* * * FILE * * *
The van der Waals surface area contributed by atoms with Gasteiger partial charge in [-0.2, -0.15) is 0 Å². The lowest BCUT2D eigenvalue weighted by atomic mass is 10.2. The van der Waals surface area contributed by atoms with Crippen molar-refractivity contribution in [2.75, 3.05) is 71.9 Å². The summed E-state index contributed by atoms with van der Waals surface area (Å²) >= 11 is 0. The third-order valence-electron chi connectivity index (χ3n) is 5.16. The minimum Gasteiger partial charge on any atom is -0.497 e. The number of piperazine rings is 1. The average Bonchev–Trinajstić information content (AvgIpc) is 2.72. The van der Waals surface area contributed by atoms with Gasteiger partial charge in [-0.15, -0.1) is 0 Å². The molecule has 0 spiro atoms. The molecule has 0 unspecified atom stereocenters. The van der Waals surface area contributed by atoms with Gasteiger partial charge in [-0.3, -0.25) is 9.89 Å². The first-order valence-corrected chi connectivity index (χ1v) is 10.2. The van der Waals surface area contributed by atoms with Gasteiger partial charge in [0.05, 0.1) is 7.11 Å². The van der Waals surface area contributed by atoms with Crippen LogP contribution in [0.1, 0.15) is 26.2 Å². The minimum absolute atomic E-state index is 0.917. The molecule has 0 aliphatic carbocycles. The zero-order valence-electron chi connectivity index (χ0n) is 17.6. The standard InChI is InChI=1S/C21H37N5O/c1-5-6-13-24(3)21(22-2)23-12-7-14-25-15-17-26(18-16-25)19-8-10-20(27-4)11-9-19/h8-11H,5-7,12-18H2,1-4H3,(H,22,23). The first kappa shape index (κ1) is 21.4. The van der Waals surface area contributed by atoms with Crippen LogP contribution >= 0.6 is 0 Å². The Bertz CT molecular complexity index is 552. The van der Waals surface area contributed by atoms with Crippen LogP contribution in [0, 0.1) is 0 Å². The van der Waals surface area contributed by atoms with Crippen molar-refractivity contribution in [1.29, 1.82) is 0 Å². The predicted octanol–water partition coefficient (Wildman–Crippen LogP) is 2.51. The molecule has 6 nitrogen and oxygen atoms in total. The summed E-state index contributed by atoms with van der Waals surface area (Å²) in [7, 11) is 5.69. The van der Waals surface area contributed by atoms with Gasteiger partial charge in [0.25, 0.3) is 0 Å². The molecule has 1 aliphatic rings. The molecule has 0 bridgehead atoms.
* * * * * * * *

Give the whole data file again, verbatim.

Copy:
The van der Waals surface area contributed by atoms with Gasteiger partial charge in [-0.2, -0.15) is 0 Å². The lowest BCUT2D eigenvalue weighted by atomic mass is 10.2. The van der Waals surface area contributed by atoms with Crippen molar-refractivity contribution in [2.75, 3.05) is 71.9 Å². The summed E-state index contributed by atoms with van der Waals surface area (Å²) >= 11 is 0. The third-order valence-electron chi connectivity index (χ3n) is 5.16. The minimum Gasteiger partial charge on any atom is -0.497 e. The number of piperazine rings is 1. The average Bonchev–Trinajstić information content (AvgIpc) is 2.72. The van der Waals surface area contributed by atoms with Gasteiger partial charge in [-0.15, -0.1) is 0 Å². The molecule has 0 spiro atoms. The molecule has 0 unspecified atom stereocenters. The van der Waals surface area contributed by atoms with Gasteiger partial charge in [-0.3, -0.25) is 9.89 Å². The first-order valence-corrected chi connectivity index (χ1v) is 10.2. The van der Waals surface area contributed by atoms with Gasteiger partial charge in [0.05, 0.1) is 7.11 Å². The van der Waals surface area contributed by atoms with Crippen LogP contribution in [0.1, 0.15) is 26.2 Å². The minimum absolute atomic E-state index is 0.917. The molecule has 0 aliphatic carbocycles. The zero-order valence-electron chi connectivity index (χ0n) is 17.6. The standard InChI is InChI=1S/C21H37N5O/c1-5-6-13-24(3)21(22-2)23-12-7-14-25-15-17-26(18-16-25)19-8-10-20(27-4)11-9-19/h8-11H,5-7,12-18H2,1-4H3,(H,22,23). The first kappa shape index (κ1) is 21.4. The van der Waals surface area contributed by atoms with Crippen LogP contribution >= 0.6 is 0 Å². The Bertz CT molecular complexity index is 552. The van der Waals surface area contributed by atoms with Crippen LogP contribution in [0, 0.1) is 0 Å². The van der Waals surface area contributed by atoms with Crippen molar-refractivity contribution in [1.29, 1.82) is 0 Å². The predicted octanol–water partition coefficient (Wildman–Crippen LogP) is 2.51. The molecule has 6 nitrogen and oxygen atoms in total. The summed E-state index contributed by atoms with van der Waals surface area (Å²) in [7, 11) is 5.69. The van der Waals surface area contributed by atoms with Gasteiger partial charge in [0.25, 0.3) is 0 Å². The molecule has 1 aliphatic rings. The molecule has 0 bridgehead atoms.